On supermarket petrol vouchers

Yesterday I received a phone call asking why New Zealand supermarkets offer petrol vouchers with purchases, and whether consumers are really paying for it all anyway!

(Update:  I’ve been informed that they were actually discussing this on Close Up yesterday, and they were trying to say that for some reason people pay “more” – because people who don’t use the vouchers are cross-subsidising people who do use the vouchers.  This sort of issue fits into point 2 below – and I’m not convinced that we are seeing a welfare loss due to this, in fact I think even this view would lead to better outcomes for consumers … ignoring point 3 below which strongly shows why this is likely to be the case.)

I decided the best way to answer the question was to try and understand the reasons why supermarkets and petrol companies would set up an agreement where these vouchers are offered and there is some (unknown) transfer between supermarkets and petrol companies.

Now remember, for the supermarket and petrol companies to come to an arrangement, it must be in both of their interests.  They must decide that offering a voucher to consumers who shop at the supermarket increases the sum of total profit in both markets – if that occurs, then they can negotiate over any “surplus” gained when they set up the contract.

At first brush we might say that it must somehow make consumers worse off, because profits are higher then they were without the supermarket and petrol company coming to that arrangement.  But if we think a little deeper, we are going to find out this is not the case 😉

Off the top of my head I can pick out three reasons why this agreement exists:

  1. Assume a monopoly supermarket and petrol station to start with.  The first reason may be weird behaviour by consumers.  For some reason, the fact the voucher is offered gets them to spend more at supermarkets and petrol stations overall.  This is the least compelling explanation in my opinion – but it is the only one that could create the result of consumers genuinely being worse off.
  2. Price discrimination:  Stick with our monopolies.  Lets remember that some people drive, and some don’t.  People who don’t drive tend to live in big cities, and are often environmentally conscious – both factors correlated with higher incomes, and more inelastic demand for supermarket goods.  This tell us that, by offering petrol vouchers our monopoly supermarket can then increase prices – thereby imposing a form of implicit price discrimination.  And of course, price discrimination shouldn’t be seen as a bad thing!
  3. A prisoner’s dilemma:  Now our assumption of a monopoly has been ridiculous – we actually have a duopoly in the supermarket industry in New Zealand, and even greater competition in the fuel industry.  This gives us another way to justify the use of vouchers – competition.  Take our two supermarkets – if neither supermarket agreed set up a deal with a petrol station, they would both sit there making tidy profits.  However, if one of them offers vouchers, a lot of customers would go to that supermarket – making the supermarket offering the vouchers heaps better off, and the other one much worse off.  If both offer vouchers, then consumers once again don’t really care where they go – so the supermarket does better than in the case when their competitor offers vouchers and they don’t, but worse than in the case when no-one offers vouchers (due to the cost of the voucher).  In this case, it is in the supermarket’s interest to enter the scheme – as they make a higher profit by offering vouchers no matter what the choice of the other supermarket is.  But the existence of the scheme makes consumers undeniably better off!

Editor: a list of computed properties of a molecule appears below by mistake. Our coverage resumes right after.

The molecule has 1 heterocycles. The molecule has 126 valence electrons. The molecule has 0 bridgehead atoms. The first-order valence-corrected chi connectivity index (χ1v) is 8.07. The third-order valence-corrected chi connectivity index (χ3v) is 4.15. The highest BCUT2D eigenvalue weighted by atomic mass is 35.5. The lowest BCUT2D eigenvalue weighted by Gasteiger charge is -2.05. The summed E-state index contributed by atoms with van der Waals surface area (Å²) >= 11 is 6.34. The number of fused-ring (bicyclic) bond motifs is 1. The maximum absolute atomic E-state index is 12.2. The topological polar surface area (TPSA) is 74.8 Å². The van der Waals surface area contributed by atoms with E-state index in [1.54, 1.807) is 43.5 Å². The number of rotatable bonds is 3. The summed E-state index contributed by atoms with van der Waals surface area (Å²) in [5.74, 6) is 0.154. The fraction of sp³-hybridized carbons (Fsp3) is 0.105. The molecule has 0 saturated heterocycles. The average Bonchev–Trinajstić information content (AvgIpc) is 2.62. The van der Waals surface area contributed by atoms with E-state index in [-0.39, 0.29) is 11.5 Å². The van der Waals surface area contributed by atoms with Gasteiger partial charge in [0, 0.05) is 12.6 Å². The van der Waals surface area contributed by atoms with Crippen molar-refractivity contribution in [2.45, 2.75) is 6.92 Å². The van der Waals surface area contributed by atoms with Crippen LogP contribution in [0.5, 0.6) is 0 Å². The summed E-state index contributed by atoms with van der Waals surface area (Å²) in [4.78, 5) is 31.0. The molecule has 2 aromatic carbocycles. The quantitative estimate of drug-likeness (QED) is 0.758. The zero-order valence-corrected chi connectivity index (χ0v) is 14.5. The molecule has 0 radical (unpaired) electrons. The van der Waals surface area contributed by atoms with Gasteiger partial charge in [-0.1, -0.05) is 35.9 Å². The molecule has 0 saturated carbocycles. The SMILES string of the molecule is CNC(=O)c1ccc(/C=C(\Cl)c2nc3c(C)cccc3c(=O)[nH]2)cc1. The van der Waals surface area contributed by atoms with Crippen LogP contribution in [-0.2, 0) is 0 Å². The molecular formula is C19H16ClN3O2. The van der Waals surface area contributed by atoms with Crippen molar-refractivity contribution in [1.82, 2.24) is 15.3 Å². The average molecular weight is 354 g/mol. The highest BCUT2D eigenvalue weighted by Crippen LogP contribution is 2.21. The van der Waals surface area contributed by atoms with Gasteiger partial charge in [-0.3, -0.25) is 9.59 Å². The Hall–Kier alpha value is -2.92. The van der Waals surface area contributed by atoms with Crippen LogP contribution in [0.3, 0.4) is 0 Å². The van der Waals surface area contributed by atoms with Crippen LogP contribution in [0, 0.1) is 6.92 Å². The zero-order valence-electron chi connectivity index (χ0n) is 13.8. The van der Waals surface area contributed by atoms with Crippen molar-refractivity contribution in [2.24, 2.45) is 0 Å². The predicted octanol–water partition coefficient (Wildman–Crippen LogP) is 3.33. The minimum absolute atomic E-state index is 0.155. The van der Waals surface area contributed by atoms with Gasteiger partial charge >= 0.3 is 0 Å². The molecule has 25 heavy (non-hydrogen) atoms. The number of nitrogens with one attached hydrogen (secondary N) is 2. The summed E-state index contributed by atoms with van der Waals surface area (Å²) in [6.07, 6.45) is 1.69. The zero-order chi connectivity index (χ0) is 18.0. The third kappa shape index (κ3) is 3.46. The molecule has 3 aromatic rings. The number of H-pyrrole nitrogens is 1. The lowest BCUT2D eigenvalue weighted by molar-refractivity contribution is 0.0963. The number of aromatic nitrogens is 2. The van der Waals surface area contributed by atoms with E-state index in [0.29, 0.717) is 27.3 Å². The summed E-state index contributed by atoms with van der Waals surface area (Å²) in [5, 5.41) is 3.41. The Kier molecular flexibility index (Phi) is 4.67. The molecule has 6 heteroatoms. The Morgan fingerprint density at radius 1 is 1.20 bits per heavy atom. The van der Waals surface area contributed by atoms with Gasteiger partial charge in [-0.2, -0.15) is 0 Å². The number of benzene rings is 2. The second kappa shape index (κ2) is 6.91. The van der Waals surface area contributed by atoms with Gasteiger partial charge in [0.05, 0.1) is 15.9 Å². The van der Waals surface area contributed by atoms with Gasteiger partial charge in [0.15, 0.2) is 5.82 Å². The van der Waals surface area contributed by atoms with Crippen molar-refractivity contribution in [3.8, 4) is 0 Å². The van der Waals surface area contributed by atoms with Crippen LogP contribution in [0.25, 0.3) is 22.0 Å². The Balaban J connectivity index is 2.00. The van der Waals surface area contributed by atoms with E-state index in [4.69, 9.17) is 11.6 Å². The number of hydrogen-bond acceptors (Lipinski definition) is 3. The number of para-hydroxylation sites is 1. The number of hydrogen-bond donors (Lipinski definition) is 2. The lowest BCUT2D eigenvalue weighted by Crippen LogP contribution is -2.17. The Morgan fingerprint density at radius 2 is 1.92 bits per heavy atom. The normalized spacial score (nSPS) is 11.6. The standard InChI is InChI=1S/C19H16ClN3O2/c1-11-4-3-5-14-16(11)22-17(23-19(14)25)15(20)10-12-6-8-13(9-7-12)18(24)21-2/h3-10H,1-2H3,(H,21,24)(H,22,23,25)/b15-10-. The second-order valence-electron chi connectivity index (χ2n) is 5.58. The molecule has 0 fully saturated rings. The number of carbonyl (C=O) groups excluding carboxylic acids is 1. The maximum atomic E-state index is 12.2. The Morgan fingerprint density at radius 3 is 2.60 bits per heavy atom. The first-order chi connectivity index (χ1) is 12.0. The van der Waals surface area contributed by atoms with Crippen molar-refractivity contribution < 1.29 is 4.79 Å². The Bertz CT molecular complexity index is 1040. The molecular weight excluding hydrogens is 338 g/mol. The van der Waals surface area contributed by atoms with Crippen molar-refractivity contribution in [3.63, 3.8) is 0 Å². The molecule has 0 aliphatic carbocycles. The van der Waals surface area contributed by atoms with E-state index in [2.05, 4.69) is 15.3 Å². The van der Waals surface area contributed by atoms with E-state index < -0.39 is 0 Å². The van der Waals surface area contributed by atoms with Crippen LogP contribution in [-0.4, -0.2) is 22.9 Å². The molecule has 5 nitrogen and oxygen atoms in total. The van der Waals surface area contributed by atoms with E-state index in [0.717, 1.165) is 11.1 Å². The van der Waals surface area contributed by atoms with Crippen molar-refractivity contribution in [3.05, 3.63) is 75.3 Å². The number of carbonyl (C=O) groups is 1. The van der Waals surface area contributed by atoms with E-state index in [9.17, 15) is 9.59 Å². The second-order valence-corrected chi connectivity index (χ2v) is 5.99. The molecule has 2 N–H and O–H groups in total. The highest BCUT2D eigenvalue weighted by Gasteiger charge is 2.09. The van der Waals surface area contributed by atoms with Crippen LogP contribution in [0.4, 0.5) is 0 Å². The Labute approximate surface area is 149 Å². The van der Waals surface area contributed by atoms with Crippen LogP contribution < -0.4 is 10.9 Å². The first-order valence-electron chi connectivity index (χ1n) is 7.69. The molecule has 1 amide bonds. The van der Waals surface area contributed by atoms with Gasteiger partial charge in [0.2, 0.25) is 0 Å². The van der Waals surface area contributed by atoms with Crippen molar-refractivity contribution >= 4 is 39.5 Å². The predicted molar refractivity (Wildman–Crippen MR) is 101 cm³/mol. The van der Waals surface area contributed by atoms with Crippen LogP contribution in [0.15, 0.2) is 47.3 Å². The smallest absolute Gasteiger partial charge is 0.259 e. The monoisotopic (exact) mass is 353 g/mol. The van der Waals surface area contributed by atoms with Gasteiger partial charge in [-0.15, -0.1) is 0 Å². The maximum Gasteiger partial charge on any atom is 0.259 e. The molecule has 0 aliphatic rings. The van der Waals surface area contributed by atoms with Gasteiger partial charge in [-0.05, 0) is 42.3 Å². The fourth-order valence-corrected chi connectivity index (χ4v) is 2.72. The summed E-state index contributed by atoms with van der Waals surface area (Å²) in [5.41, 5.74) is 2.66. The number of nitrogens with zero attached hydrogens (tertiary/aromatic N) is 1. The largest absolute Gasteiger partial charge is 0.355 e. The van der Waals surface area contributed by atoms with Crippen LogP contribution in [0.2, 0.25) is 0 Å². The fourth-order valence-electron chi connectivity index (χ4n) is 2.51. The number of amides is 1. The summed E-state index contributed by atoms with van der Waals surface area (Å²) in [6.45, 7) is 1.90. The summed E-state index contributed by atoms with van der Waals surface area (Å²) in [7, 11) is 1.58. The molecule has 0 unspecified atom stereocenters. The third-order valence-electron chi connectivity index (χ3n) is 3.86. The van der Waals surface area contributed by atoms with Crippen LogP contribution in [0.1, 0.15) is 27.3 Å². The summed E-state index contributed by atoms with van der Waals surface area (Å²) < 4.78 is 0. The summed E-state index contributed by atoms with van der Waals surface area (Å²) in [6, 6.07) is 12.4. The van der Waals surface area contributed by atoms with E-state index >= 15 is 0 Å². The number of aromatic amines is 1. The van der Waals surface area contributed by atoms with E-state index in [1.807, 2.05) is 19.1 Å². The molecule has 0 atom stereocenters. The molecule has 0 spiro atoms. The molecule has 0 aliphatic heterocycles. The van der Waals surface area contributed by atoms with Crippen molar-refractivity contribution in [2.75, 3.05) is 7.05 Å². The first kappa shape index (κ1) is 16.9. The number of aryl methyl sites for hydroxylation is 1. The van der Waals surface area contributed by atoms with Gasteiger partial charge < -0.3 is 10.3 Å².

Overall, this suggests to me that the existence of the petrol vouchers is adding to consumers welfare – and we should encourage any sort of scheme that increases competition in the marketplace 🙂

8 replies
  1. Eric Crampton
    Eric Crampton says:

    Boy this is a good and fun problem. The kind of thing that could be a chapter in Armchair Economist. Many thanks. I’ll have to think on it more. 

    • Matt Nolan
      Matt Nolan says:

      Industrial economics problems are definitely the most interesting economic problems you can get – even if they may not have the gravity of macroeconomics in some peoples minds.

  2. Seamus Hogan
    Seamus Hogan says:

    There is clearly some truth to explanation 3, but it raises another question: Why are supermarkets competing on petrol vouchers rather than price? The transactions costs to consumers of the former is far lower. The answer is probably based in behavioural economics: petrol-price reductions are more salient to consumers than a few cents off each item in the shopping basket. But I reckon the fun answer would involve the interaction between monopolisticly competitive supermarkets and monopolisticly competitive petrol companies. And, I regret that either way, the conclusion would be that vouchers are welfare reducing.

    • Matt Nolan
      Matt Nolan says:

      Very true, if the two firms just competed on price there would be no scope for schemes that rely on such inefficient income transfers – and the only real explanation would be price discrimination (or a behavioural explanation, which I am steering away from).